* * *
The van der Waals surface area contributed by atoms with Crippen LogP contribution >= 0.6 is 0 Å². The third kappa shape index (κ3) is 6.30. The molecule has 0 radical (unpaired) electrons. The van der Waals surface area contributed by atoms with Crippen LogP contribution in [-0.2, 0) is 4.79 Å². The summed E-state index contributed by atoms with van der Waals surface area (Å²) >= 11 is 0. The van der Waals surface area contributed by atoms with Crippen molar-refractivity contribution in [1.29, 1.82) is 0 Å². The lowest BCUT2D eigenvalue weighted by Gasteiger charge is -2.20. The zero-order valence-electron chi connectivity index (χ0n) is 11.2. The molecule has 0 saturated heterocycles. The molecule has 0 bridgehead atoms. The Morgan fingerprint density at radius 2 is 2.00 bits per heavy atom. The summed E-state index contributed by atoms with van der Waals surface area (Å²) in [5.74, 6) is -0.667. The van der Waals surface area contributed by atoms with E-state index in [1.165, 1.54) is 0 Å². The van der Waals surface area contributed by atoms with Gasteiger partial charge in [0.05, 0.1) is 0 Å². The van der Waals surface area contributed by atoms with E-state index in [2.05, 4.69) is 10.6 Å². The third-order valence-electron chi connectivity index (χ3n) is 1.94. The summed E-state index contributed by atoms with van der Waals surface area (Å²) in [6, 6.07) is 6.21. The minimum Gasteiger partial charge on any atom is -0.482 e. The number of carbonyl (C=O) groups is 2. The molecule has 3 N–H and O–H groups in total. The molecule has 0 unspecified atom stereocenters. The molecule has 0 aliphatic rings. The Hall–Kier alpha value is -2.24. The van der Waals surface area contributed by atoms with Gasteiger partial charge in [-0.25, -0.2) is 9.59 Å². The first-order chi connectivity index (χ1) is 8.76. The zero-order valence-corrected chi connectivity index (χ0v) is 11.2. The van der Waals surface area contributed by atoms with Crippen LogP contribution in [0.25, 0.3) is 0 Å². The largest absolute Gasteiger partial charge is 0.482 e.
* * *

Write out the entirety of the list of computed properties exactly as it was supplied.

The van der Waals surface area contributed by atoms with Crippen LogP contribution >= 0.6 is 0 Å². The third kappa shape index (κ3) is 6.30. The molecule has 0 radical (unpaired) electrons. The van der Waals surface area contributed by atoms with Crippen LogP contribution in [-0.2, 0) is 4.79 Å². The summed E-state index contributed by atoms with van der Waals surface area (Å²) >= 11 is 0. The van der Waals surface area contributed by atoms with Crippen molar-refractivity contribution in [1.29, 1.82) is 0 Å². The lowest BCUT2D eigenvalue weighted by Gasteiger charge is -2.20. The zero-order valence-electron chi connectivity index (χ0n) is 11.2. The molecule has 0 saturated heterocycles. The molecule has 0 bridgehead atoms. The Morgan fingerprint density at radius 2 is 2.00 bits per heavy atom. The summed E-state index contributed by atoms with van der Waals surface area (Å²) in [5.74, 6) is -0.667. The van der Waals surface area contributed by atoms with E-state index in [1.165, 1.54) is 0 Å². The van der Waals surface area contributed by atoms with Gasteiger partial charge in [0.05, 0.1) is 0 Å². The van der Waals surface area contributed by atoms with E-state index in [2.05, 4.69) is 10.6 Å². The third-order valence-electron chi connectivity index (χ3n) is 1.94. The summed E-state index contributed by atoms with van der Waals surface area (Å²) in [6, 6.07) is 6.21. The minimum Gasteiger partial charge on any atom is -0.482 e. The number of carbonyl (C=O) groups is 2. The molecule has 3 N–H and O–H groups in total. The molecule has 0 unspecified atom stereocenters. The molecule has 0 aliphatic rings. The Hall–Kier alpha value is -2.24. The van der Waals surface area contributed by atoms with Gasteiger partial charge in [-0.25, -0.2) is 9.59 Å². The first-order chi connectivity index (χ1) is 8.76. The zero-order valence-corrected chi connectivity index (χ0v) is 11.2. The van der Waals surface area contributed by atoms with Crippen LogP contribution in [0.25, 0.3) is 0 Å². The largest absolute Gasteiger partial charge is 0.482 e.